About Writing: Action Sequences

I like DVD commentaries, and not because it’s an excuse to avoid writing by watching a film twice. There are often some nuggets of insight hidden away amongst the pap, and sometimes, like in the case of Robert Rodriguez, they are entire how-to guides and an illumination of a work ethic that will make your balls bleed.

The commentary on the recent Star Trek film is also a good example of this; not least because it highlights that Spielberg should definitely record something for his films. JJ Abrams is talking about a chat he had with Mr Spielberg during the shooting of the movie, wherein they discussed how to structure an action sequence.

They used the V Wing Plane Fight from Raiders of the Lost Ark as a base. (I can’t find an actual clip of it online, so here’s what I could find):

Here, the action is driven forward because everything Indy does to overcome an obstacle throws up a new one.

They need to get the Ark back, and they think it’s on the plane, thus they need to get on the plane. By doing this, they alert a guard, and Indy must fight him. This fight draws the attention of the pilot, who begins firing his pistol.  Indy dives under the wing, and whilst fighting the guard, Indy uses the chocks as a weapon. Meanwhile Marion knocks the pilot out, who falls on the controls and puts the plane in motion.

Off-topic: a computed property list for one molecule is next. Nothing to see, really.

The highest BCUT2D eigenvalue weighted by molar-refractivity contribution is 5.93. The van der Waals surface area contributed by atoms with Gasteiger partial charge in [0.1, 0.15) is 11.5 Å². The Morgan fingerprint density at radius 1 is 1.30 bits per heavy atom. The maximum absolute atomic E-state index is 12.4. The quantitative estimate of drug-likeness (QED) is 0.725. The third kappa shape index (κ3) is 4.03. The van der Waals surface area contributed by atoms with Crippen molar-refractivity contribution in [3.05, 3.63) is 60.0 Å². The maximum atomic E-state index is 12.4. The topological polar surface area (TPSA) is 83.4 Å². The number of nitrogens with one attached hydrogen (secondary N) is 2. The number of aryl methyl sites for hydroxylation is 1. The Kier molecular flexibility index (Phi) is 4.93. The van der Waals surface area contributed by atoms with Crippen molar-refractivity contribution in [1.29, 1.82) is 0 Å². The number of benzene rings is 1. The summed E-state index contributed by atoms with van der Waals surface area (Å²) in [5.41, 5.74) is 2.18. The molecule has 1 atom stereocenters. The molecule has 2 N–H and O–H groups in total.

This goes on; but the important point is that every action to overcome an obstacle presents a new obstacle.

If your action scenes feel a bit flat, bear this in mind.

In fact, it’s an excellent maxim to plot by. Rather than just a series of obstacles to overcome, which is pretty good drama anyway, it elevates things by having your hero  surmounting one obstacle, but creating another one. What’s more, you could have the resolution of an obstacle in your sub-plot build a new one in your main plot.

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